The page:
Guest blog by Ben West, Head of Business Development, London Mutual Credit Union. First published in Society Matters magazine.
Ben West shares how London Mutual Credit Union embraces digital transformation.
Credit unions have long been defined by their emphasis on interpersonal relationships, local links, and - most fundamentally—the concept of the 'common bond'. So for us, the process of digital transformation has specific implications. Over the past decade, London Mutual has embarked on a journey to understand how to use the best digital technology to meet growing member expectations, while enhancing the things people value most about us.
The first and most obvious issue is one of scale. In the UK, credit unions tend to be relatively small, with growth constrained by the common bond. However, that is starting to change as larger and more diversified credit unions including ours begin to emerge. Nonetheless, with in-house and external resources limited, we have had to be strategic about which aspects of the customer journey and internal processes to retain in-house, and which to deliver through external partners.
For us, that has meant partnerships with reputable vendors such as TCS to provide a robust and reliable core banking infrastructure, while developing our own in-house design, UX and development capabilities. Nobody understands our members like we do, so a particular priority for us is retaining control over the customer front-end itself. This mix of in-house and external capabilities means that we can quickly respond to opportunities presented by emerging technologies. For example, by retaining in-house developers, we were able to integrate an external vendor’s Open Banking services into our bespoke loan origination and payment systems relatively easily. This mixed approach also gives us the flexibility to choose the best of the third party tools on the market, while controlling costs and avoiding vendor lock-in, which can limit ongoing innovation.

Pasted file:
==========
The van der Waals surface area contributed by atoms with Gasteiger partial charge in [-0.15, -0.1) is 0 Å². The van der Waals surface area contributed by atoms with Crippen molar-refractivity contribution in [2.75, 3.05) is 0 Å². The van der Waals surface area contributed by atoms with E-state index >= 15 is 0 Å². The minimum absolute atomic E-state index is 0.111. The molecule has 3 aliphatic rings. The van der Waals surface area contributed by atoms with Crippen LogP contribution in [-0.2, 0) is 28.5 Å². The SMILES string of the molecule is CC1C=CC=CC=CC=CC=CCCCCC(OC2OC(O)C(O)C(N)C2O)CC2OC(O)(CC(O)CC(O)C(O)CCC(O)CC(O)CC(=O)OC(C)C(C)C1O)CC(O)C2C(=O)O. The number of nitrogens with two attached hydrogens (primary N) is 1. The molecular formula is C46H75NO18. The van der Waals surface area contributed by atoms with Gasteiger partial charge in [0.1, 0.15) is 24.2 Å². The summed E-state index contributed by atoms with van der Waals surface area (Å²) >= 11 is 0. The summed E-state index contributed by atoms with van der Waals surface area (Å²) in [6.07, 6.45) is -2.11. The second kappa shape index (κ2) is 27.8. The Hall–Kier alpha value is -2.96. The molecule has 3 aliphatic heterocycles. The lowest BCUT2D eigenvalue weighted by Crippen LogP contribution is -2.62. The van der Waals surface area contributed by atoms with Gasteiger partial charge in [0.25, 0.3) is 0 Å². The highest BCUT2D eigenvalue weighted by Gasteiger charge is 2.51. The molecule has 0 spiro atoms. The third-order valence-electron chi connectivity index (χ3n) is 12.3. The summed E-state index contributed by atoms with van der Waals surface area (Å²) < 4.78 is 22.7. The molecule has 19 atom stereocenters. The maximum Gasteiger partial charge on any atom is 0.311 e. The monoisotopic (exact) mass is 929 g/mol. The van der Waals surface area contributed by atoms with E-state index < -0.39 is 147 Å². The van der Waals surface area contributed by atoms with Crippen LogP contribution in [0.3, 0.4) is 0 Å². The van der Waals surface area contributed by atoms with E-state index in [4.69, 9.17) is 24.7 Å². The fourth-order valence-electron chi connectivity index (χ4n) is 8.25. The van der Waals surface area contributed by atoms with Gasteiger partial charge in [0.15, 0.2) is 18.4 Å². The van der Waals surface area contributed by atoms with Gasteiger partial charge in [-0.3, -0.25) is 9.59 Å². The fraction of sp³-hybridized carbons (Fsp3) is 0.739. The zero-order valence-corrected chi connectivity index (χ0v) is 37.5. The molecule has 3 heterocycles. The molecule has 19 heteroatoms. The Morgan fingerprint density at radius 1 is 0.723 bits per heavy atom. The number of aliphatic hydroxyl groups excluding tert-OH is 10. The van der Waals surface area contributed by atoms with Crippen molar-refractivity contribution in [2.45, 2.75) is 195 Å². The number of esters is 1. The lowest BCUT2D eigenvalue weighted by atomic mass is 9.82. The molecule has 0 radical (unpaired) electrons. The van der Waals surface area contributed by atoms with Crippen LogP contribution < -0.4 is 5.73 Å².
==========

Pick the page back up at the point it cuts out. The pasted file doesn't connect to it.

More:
A critical decision for any financial services firm has to be deciding which processes it is appropriate to automate and, conversely, where to retain 'the human touch'. This is especially important for credit unions, which tend to have disproportionate numbers of vulnerable and digitally excluded members. At London Mutual, this has meant investing in technology to accentuate, rather than replace, person-to-person customer service by phone, email and SMS. This includes adopting platforms such as Zendesk to deliver consistently high levels of customer service. We aim to use technology to free up staff to spend more time interacting with our members, and less time on administrative processes that we can automate.
This leads to another aspect of digital transformation that is often overlooked – that of internal culture and change. New technologies will inevitably require colleagues to work in different ways, and it is vital that they embrace it and understand the opportunity, rather than it being seen as an inconvenience or threat. This will mean different things for different organisations. For us, it has meant adopting modern project management methodologies, and forming cross-departmental teams. It also means using BI tools to widen access to key metrics affecting the business, so that staff understand and act on them on a daily basis.
It is bit of a truism to say that digital transformation will never be complete. However, for us, we are finding that the real value does lie in the journey itself, rather than the destination. Ultimately, it’s important to see digital transformation not as a hurdle to overcome, but as an opportunity to focus on your organisation’s purpose and to play to your strengths.
Next steps: Visit www.creditunion.co.uk
The views, opinions and positions expressed within guest blogs are those of the authors and do not necessarily represent those of the BSA.